In May the Association for Computing Machinery announced this year’s “Turing Award” goes to Whitfield Diffie and Martin Hellman, recognizing their foundational work (along with Ralph Merkle) on public key cryptography .
This is a well-deserved honor, and not just because they are old hippies. The internet could not be used without the ideas of Diffie, Hellman, and Merkle, which are used many times every day by everyone on the web.
Just as important, their first paper, “New directions in cryptography”  was a thunderbolt when we read it–in 1976! New, revolutionary ideas, and, for those of use doing distributed systems, a path to solve the two most critical problems we faced. Brilliant! It gave me goose bumps when I first read it a few years later. (Yes, I still remember it.)
It is also hard to realize these days, but the paper was also a political rebellion, apiece with many other developments of the unfairly maligned 1970s. The paper marked a bold defiance of the semi-formal, semi-legal, sort-of-old-boys, wink-wink, control of cryptography held by the NSA, GCHQ, allied, and competing agencies.
When I was a lad, both parallel computing and cryptography were considered weapons of war, and stiffly regulated by the US and other governments. While you may scoff, they had a point: these technologies were, and are, critical for the defense of the nation. But they are basically just good ideas, and it isn’t really possible to monopolize math, not for long.
We would not have the World Wide Web if academics such as Hellman and Diffie, and later the Mosaic crew at NCSA, and many others, had not pushed hard to get public key cryptography out in the world. You are welcome.
I should note that all the whoop-dee-do about Bitcoin and the Blockchain in the past few years is all built on the technology described by Diffie and Hellman in 1976. In many ways, there isn’t much new in Bitcoin except a data structure for passing around cryptographic signatures. That’s a good idea, but no where near as important or innovative as the much older cryptographic signature technology itself.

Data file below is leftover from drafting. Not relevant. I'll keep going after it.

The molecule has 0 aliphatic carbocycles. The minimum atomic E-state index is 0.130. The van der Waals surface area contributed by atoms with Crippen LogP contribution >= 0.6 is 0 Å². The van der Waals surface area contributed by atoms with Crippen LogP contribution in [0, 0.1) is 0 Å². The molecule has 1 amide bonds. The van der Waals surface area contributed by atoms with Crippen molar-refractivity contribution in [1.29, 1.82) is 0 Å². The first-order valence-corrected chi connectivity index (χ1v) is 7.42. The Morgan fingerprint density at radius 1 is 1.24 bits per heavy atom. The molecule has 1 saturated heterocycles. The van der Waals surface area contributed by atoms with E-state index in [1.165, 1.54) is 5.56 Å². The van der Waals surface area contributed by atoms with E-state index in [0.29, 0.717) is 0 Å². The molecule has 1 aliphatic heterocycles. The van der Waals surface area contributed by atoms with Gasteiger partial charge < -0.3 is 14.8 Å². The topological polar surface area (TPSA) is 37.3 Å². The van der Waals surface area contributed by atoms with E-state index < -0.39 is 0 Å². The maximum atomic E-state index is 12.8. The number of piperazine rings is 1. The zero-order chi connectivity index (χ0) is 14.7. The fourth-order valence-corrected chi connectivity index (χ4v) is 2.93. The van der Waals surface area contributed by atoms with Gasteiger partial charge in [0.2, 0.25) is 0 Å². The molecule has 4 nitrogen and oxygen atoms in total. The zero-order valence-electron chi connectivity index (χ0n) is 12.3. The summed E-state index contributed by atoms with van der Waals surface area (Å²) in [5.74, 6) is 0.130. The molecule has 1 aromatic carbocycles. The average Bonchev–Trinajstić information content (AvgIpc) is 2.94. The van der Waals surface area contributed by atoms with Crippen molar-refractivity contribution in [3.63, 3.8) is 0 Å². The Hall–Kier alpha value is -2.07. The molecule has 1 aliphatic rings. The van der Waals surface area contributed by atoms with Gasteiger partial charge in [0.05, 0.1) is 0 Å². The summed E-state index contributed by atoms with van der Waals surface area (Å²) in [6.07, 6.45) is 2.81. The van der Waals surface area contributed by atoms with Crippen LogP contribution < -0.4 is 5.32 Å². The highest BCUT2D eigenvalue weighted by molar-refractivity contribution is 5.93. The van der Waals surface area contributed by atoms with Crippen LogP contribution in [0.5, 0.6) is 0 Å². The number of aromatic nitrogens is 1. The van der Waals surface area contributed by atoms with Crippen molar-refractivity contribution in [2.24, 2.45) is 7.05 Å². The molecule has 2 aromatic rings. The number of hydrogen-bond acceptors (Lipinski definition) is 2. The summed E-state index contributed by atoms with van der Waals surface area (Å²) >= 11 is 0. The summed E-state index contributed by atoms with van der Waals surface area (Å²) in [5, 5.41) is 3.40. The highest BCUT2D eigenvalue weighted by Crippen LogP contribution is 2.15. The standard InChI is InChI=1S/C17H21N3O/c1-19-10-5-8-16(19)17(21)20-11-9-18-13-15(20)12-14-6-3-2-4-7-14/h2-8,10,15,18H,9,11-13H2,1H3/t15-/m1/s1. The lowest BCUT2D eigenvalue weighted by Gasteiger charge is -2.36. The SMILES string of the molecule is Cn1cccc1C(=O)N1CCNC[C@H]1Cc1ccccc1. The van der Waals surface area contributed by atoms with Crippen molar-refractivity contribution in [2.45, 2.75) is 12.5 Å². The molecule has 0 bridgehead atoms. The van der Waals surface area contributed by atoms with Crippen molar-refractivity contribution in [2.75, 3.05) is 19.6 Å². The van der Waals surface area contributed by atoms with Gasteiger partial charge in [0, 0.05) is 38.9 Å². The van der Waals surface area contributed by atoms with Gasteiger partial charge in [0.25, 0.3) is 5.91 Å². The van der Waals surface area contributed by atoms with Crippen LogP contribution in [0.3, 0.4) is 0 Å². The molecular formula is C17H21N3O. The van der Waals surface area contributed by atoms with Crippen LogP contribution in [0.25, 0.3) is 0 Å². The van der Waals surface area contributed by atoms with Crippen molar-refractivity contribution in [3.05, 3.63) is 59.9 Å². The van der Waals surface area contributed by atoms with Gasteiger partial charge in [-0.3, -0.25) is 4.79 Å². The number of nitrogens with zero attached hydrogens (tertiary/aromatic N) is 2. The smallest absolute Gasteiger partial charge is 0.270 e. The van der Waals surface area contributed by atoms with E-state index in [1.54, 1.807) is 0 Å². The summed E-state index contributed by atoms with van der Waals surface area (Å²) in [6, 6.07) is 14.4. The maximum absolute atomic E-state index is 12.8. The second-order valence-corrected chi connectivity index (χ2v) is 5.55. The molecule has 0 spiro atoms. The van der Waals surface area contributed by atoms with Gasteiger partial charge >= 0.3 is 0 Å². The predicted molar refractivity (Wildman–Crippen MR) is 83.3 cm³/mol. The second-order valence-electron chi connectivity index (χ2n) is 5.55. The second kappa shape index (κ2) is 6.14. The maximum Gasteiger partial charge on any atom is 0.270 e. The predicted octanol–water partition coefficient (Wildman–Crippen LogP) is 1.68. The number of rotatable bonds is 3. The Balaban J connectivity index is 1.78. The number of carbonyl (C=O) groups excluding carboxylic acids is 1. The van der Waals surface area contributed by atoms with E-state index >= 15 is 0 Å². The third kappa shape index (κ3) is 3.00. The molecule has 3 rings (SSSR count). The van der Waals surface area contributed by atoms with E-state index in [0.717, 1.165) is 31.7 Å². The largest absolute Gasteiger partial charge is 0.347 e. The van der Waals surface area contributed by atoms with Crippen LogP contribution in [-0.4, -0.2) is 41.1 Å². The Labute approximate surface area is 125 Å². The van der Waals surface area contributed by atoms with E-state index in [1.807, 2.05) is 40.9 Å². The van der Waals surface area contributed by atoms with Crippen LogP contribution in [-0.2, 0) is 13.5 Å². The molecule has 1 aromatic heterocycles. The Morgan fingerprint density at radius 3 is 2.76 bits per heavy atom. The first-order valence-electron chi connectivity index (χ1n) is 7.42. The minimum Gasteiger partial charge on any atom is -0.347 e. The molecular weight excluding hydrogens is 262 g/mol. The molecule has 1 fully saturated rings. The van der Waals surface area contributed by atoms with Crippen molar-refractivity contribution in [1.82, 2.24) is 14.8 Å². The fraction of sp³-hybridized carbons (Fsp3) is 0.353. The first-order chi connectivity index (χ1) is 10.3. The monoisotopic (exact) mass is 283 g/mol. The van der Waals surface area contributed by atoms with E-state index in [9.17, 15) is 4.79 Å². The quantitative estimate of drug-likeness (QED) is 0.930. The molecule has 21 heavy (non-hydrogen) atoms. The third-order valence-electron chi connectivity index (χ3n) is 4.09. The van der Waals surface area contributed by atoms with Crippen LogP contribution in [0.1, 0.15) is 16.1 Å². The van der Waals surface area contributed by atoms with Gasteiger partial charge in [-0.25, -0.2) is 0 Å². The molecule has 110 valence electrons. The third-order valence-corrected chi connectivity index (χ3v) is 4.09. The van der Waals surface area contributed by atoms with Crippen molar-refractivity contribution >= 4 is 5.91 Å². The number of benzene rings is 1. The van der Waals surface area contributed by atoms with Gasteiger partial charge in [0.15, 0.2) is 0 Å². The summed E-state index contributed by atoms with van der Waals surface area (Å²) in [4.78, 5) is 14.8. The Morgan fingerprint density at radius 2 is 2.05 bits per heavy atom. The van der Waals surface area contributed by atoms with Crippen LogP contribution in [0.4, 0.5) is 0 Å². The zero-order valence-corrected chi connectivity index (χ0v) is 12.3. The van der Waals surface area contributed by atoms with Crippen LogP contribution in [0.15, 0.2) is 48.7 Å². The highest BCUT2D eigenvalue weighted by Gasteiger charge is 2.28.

So let’s credit Bitcoin to Diffie, Hellman, and Merkle, too.
While we’re looking at CACM, I would note the really cool article “Physical Key Extraction Attacks on PCs” by Daniel Genkin, Lev Pachmanov, Itamar Pipman, Adi Shamir, and Eran Tromer . This terrifying work is all about the uncontrolled physical side-effects of computing, which can be snooped and used to extract secrets (such as cryptographic keys).
“The hardware running the program is a physical object and, as such, interacts with its environment in complex ways, including electric currents, electromagnetic fields, sound, vibrations, and light emissions. All these “side channels” may depend on the computation performed, along with the secrets within it. “Side-channel attacks,” which exploit such information leakage, have been used to break the security of numerous cryptographic implementations.” (p. 70)
In case you imagined that public key cryptography solves all problems and makes your digital life secure and private, think again.
Their paper runs through a bunch of ways that you can figure out what the computer is doing based on the leaked electricity, magnetism, and, surprising to me, sound. Wow!
This is a really cool article, and you have to wonder just how crazy they had to be to dream up some of these things to try!
As Hellman says, “My advice, is don’t worry about doing something foolish.”
- W. Diffie and M. Hellman, New directions in cryptography. IEEE Trans. Inf. Theor., 22 (6):644-654, 2006.
- Daniel Genkin, Lev Pachmanov, Itamar Pipman, Adi Shamir, and Eran Tromer, Physical key extraction attacks on PCs. Commun. ACM, 59 (6):70-79, 2016.
- Neil Savage, The key to privacy. Commun. ACM, 59 (6):12-14, 2016.